The U.S. government shutdown won’t dramatically harm business or consumer confidence – unless it drags on for weeks, three economists told the Observer on Tuesday.
But, they said, even a shutdown that ends quickly will have a variety of impacts, from slowing the processing of some mortgage loans to creating uncertainty for companies that rely on government contracts.
Mark Vitner, economist for Wells Fargo Securities
Don’t look for the shutdown to dissuade many consumers from spending, Vitner said. Although it’s not uncommon for wrangling in Washington to affect consumer and business confidence, “typically economic activity doesn’t fall off anywhere near as much as these confidence indices come down.”
“Very few people actually make any decisions based on the government shutdown,” he said. “When we look at what the actual impact’s going to be on the full economy, it’s extremely minimal.”
Still, he said, some sectors could see an immediate impact. For instance, he said, the processing of government-backed home loans, such as those guaranteed by the Federal Housing Administration, could be slowed by the shutdown, affecting the housing market. FHA-backed loans make up about 15 percent of the home-purchase market.
“With mortgages, it’s probably not going to make much of a difference if it’s a day or two,” he said.
But, he said, a weeklong shutdown could clog the processing of loans. “Some deals might fall through.”
A report released Tuesday showed continued strengthening in the Charlotte housing market, as prices rose 7.6 percent in August from a year ago. A slowdown in the process of FHA-backed loans could be a drag on the local housing market.
There could also be delays in the processing of U.S. Department of Agriculture loans, Vitner said. Lags in that process could especially hurt rural areas, which tend to receive such loans, he said. Charlotte-area counties that might feel those effects include Anson, Chester and Lancaster.
Conventional mortgage loans, such as those bought by Fannie Mae and Freddie Mac, aren’t expected to be affected by government workers being furloughed, he said.
But the shutdown could hurt local governments expecting grant dollars, Vitner said, adding that there could be delays in getting those funds.
Stuart Hoffman, economist for PNC Financial Services Group
Hoffman said the impasse that led to the shutdown weighs on business and consumer confidence at a time when confidence is already fragile thanks to uncertainty over the effects of the health care law.
“It isn’t helpful,” he said of the shutdown.
Business confidence has improved from the depths of the recession, he said. But the costs associated with the health care act create questions for small businesses at a time when many owners are troubled about weak sales, he said.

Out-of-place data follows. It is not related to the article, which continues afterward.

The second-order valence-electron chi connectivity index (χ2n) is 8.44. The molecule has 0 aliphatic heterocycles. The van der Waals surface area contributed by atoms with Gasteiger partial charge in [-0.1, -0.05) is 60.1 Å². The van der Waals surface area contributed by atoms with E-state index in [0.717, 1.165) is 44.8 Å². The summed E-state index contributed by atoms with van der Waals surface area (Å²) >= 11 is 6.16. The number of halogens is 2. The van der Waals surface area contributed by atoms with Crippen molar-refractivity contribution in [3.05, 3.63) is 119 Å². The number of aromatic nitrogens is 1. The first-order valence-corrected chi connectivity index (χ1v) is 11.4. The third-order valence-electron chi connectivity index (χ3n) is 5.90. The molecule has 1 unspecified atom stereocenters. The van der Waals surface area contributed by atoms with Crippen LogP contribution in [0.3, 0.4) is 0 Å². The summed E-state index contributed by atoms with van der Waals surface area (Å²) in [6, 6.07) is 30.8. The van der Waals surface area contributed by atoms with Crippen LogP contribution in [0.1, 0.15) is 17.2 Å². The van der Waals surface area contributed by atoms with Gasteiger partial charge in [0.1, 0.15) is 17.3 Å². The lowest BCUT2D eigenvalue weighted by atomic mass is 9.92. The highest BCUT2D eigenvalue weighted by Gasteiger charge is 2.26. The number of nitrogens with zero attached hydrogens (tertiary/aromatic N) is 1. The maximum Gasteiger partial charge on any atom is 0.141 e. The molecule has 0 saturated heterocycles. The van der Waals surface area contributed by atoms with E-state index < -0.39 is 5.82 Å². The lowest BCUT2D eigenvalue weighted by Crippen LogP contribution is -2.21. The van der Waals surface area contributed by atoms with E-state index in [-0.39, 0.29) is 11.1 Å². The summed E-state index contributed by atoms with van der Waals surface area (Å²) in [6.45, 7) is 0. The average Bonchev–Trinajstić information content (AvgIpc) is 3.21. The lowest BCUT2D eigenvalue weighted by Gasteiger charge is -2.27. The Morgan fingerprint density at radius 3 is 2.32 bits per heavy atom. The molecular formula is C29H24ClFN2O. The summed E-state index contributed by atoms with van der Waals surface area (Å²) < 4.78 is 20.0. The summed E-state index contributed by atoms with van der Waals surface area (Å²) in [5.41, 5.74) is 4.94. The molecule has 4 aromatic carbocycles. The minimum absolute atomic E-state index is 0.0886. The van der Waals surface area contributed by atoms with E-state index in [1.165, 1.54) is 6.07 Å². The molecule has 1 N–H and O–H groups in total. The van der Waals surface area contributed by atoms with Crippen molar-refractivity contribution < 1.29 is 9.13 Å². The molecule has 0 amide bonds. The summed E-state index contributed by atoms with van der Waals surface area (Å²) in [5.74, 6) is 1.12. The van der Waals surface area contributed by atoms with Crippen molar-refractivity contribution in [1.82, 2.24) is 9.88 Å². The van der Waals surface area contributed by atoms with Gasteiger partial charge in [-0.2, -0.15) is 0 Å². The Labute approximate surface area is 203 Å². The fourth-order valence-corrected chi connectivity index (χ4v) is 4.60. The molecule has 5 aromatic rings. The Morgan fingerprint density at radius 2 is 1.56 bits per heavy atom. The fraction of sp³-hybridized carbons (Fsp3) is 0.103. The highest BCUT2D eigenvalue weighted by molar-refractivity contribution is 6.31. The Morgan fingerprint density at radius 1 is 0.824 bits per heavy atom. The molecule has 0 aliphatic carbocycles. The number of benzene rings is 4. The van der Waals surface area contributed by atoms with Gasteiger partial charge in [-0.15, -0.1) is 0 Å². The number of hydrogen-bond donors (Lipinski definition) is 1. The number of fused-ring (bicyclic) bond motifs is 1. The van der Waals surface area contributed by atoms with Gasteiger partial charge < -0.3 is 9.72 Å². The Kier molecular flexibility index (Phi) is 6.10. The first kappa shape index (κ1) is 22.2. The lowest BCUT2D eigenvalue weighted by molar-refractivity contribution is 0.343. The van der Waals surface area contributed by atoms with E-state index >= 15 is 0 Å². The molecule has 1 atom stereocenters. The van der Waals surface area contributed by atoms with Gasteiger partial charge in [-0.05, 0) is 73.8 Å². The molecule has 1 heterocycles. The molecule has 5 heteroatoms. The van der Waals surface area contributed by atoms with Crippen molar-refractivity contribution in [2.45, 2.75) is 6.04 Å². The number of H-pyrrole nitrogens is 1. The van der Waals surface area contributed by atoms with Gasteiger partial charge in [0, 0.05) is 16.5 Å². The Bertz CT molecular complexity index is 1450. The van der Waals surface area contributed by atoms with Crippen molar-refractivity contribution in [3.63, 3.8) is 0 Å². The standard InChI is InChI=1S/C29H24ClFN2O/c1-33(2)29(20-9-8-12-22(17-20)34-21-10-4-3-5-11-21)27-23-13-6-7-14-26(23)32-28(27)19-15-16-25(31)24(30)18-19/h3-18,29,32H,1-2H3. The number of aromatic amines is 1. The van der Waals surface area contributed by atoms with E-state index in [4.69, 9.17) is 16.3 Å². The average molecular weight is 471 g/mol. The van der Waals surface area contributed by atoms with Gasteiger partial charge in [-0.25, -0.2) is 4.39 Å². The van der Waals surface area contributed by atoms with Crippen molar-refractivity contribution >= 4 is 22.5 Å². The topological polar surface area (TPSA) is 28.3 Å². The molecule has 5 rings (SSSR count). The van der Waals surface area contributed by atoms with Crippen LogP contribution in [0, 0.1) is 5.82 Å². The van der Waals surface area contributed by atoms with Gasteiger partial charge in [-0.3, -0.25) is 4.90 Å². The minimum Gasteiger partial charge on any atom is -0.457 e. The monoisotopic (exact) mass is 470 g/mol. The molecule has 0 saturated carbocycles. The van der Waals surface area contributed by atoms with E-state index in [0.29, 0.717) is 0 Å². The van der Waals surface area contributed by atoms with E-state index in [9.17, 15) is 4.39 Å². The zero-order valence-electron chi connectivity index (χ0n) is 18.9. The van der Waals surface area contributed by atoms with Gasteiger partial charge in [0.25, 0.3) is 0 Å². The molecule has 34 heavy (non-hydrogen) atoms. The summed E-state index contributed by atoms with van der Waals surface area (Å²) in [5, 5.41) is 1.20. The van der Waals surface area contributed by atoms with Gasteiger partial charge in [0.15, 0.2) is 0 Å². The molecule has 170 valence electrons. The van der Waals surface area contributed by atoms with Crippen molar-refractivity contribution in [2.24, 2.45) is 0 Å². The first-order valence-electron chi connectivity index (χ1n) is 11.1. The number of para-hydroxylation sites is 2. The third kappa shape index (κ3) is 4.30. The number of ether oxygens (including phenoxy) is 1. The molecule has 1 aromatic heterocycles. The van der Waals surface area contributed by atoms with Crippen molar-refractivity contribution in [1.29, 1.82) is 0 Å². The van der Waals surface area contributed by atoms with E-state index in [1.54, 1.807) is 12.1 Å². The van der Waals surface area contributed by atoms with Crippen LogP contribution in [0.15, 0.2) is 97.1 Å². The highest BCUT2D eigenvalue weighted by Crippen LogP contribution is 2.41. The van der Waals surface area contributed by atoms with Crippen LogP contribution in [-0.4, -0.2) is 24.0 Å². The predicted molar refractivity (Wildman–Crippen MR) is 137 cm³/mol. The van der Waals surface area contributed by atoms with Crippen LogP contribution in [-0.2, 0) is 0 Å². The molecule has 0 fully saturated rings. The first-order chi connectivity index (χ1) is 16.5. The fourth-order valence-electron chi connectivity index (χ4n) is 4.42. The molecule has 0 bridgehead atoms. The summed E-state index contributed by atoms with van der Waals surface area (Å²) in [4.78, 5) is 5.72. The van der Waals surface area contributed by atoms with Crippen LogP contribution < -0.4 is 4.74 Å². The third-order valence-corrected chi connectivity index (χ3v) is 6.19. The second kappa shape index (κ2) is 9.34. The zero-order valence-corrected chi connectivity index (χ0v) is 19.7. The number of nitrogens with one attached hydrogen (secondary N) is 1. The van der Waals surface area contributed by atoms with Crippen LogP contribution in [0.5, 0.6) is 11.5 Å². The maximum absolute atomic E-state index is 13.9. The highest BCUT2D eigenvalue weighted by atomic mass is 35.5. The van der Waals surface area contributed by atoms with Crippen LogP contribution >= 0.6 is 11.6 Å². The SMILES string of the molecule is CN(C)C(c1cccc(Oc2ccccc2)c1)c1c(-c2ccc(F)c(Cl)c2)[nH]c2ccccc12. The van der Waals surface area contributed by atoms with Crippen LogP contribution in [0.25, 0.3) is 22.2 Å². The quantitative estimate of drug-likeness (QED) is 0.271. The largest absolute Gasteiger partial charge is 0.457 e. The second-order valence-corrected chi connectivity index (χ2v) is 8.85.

An index that measures optimism among small businesses fell 0.1 point from July to August, according to the National Federation of Independent Business. The report’s results were mixed, showing job-creation plans rising at a level not seen since before the recession but also increasingly negative expectations for improved business conditions.
Hoffman said he doesn’t expect the shutdown to severely harm the economy, “unless it lasts longer than any one ever has lasted.” The shutdown is just a “warm-up act” for the deadline later this month to raise the U.S. debt ceiling, he said. By the time the debt ceiling issue is resolved, the shutdown should be over, he added.
Harry Bowen, economics professor, Queens University of Charlotte
Bowen said the bickering in Washington is making businesses uncertain about the future. As lawmakers continue arguing about the health care act, other important issues are being overlooked, such as those dealing with free trade, he said.
“What’s going to happen to all these other items on the agenda?”
He also said the shutdown could harm businesses that have federal government contracts.
“I may worry that there will be delays in payment or the project itself may be put on hold,” he said.
When businesses are uncertain about the future, he said, they tend to be more conservative in their outlook.
“The range of possible outcomes widens so much that very bad outcomes become more probable,” he said. “It just becomes more difficult to judge what the direction of the future might be.”
Roberts: 704-358-5248; Twitter: @DeonERoberts
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